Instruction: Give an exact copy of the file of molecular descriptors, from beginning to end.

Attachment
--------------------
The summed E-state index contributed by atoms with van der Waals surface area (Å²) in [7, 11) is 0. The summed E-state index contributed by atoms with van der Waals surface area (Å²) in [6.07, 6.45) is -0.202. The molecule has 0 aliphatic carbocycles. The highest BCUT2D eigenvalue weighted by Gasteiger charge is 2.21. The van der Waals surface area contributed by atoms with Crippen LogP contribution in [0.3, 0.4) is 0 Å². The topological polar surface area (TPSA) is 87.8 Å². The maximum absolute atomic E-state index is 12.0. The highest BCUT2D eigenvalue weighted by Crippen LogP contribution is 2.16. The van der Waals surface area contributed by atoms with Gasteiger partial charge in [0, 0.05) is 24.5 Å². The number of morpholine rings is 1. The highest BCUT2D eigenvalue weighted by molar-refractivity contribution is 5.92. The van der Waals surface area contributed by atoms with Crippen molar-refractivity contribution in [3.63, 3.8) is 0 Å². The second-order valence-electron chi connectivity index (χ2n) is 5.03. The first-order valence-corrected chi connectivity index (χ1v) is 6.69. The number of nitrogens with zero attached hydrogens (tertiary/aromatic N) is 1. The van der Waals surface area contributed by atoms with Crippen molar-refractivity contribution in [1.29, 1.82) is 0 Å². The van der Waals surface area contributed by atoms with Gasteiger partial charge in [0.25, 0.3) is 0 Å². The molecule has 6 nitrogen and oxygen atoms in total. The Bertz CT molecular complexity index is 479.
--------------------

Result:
The summed E-state index contributed by atoms with van der Waals surface area (Å²) in [7, 11) is 0. The summed E-state index contributed by atoms with van der Waals surface area (Å²) in [6.07, 6.45) is -0.202. The molecule has 0 aliphatic carbocycles. The highest BCUT2D eigenvalue weighted by Gasteiger charge is 2.21. The van der Waals surface area contributed by atoms with Crippen LogP contribution in [0.3, 0.4) is 0 Å². The topological polar surface area (TPSA) is 87.8 Å². The maximum absolute atomic E-state index is 12.0. The highest BCUT2D eigenvalue weighted by Crippen LogP contribution is 2.16. The van der Waals surface area contributed by atoms with Gasteiger partial charge in [0, 0.05) is 24.5 Å². The number of morpholine rings is 1. The highest BCUT2D eigenvalue weighted by molar-refractivity contribution is 5.92. The van der Waals surface area contributed by atoms with Crippen molar-refractivity contribution in [3.63, 3.8) is 0 Å². The second-order valence-electron chi connectivity index (χ2n) is 5.03. The first-order valence-corrected chi connectivity index (χ1v) is 6.69. The number of nitrogens with zero attached hydrogens (tertiary/aromatic N) is 1. The van der Waals surface area contributed by atoms with Crippen molar-refractivity contribution in [1.29, 1.82) is 0 Å². The van der Waals surface area contributed by atoms with Gasteiger partial charge in [0.25, 0.3) is 0 Å². The molecule has 6 nitrogen and oxygen atoms in total. The Bertz CT molecular complexity index is 479.